Dietary supplements and dietary ingredients fall under the category of complementary and alternative medicine. They are considered as “food” under the Food Drugs and Cosmetics Act (FDC Act) and the Public Health Service Act (PHS Act). Under the FDC Act, a dietary ingredient means a vitamin, a mineral, an herb/botanical, an amino acid, a dietary substance for use by man to supplement the diet by increasing total dietary intake, a concentrate, metabolite, constituent extract or combination of any of the previous items. Additionally, dietary supplements (and ingredients) are subject to the Dietary Supplement Health & Education Act 1994 (DSHEA).
How do these laws affect dietary supplements (and ingredients) exported to and marketed in the US?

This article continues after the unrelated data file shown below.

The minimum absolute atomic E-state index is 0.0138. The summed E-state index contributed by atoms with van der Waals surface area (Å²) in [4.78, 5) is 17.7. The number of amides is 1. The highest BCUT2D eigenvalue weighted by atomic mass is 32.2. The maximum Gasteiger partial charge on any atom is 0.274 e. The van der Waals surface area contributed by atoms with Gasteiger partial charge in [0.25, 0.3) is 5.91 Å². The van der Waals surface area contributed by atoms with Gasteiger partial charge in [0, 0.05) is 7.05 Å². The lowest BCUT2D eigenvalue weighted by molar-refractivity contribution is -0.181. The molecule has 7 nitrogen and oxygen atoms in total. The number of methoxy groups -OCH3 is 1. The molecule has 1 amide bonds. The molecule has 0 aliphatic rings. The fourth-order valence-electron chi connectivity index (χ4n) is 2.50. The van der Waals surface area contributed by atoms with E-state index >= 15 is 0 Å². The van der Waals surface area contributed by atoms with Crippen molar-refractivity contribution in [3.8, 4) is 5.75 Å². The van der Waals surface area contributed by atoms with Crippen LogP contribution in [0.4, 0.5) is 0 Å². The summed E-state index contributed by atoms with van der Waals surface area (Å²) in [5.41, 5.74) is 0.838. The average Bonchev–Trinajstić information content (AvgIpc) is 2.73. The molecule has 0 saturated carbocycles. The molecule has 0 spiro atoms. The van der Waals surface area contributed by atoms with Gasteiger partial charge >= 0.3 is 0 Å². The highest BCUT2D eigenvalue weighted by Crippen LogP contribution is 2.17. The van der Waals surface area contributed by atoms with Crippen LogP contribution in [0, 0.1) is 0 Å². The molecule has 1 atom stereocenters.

- All food imported into the US requires the submission of prior notice to the FDA, even when marketed through the internet or as online sales (which is considered as introducing or delivering for introduction into interstate commerce in the US).
- All the ingredients of dietary supplements have to be declared.
- The FDA can remove such items from market if they are adulterated (“unsafe”) or misbranded (“false or misleading labeling”). In addition to safety issues, the FDA will also look at labeling.
- The FTC will look at advertising (including marketing on the internet) and advertisers must comply with truth-in-advertising laws.
- In 2016, the FDA ruled that New Dietary Ingredient (NDI) requires 75 days premarket notification.
- All food must be produced by facilities that comply with HACCP (hazard analysis & critical control point) system requirements.
- The FDA can inspect the facility to check if it complies with CGMP (current good manufacturing practices).
 A new dietary ingredient is a dietary ingredient not marketed as a dietary ingredient in the US before 15th October 1994, except for a dietary supplement that contains only dietary ingredients that have been present in the food supply as articles used as food in a form in which the food has not been chemically altered.